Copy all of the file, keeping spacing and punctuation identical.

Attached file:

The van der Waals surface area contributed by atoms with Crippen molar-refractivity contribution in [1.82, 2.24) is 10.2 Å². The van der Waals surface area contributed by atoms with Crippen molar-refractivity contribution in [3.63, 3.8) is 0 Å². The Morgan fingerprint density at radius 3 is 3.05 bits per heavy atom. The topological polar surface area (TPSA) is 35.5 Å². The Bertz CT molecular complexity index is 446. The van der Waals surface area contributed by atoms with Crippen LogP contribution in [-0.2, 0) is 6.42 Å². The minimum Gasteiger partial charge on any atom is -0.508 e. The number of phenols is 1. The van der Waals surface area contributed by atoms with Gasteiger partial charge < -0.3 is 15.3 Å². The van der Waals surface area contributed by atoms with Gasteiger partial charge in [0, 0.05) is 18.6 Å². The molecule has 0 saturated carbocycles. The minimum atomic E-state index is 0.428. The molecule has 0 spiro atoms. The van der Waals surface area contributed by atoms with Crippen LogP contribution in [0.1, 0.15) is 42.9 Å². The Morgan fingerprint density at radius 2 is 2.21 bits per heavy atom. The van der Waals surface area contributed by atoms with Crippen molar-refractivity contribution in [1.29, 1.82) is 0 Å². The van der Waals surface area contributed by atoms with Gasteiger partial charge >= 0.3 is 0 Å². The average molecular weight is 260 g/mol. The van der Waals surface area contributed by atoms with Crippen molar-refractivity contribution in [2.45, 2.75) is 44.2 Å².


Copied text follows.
The van der Waals surface area contributed by atoms with Crippen molar-refractivity contribution in [1.82, 2.24) is 10.2 Å². The van der Waals surface area contributed by atoms with Crippen molar-refractivity contribution in [3.63, 3.8) is 0 Å². The Morgan fingerprint density at radius 3 is 3.05 bits per heavy atom. The topological polar surface area (TPSA) is 35.5 Å². The Bertz CT molecular complexity index is 446. The van der Waals surface area contributed by atoms with Crippen LogP contribution in [-0.2, 0) is 6.42 Å². The minimum Gasteiger partial charge on any atom is -0.508 e. The number of phenols is 1. The van der Waals surface area contributed by atoms with Gasteiger partial charge < -0.3 is 15.3 Å². The van der Waals surface area contributed by atoms with Gasteiger partial charge in [0, 0.05) is 18.6 Å². The molecule has 0 saturated carbocycles. The minimum atomic E-state index is 0.428. The molecule has 0 spiro atoms. The van der Waals surface area contributed by atoms with Crippen LogP contribution in [0.1, 0.15) is 42.9 Å². The Morgan fingerprint density at radius 2 is 2.21 bits per heavy atom. The van der Waals surface area contributed by atoms with Crippen molar-refractivity contribution in [1.29, 1.82) is 0 Å². The van der Waals surface area contributed by atoms with Gasteiger partial charge >= 0.3 is 0 Å². The average molecular weight is 260 g/mol. The van der Waals surface area contributed by atoms with Crippen molar-refractivity contribution in [2.45, 2.75) is 44.2 Å².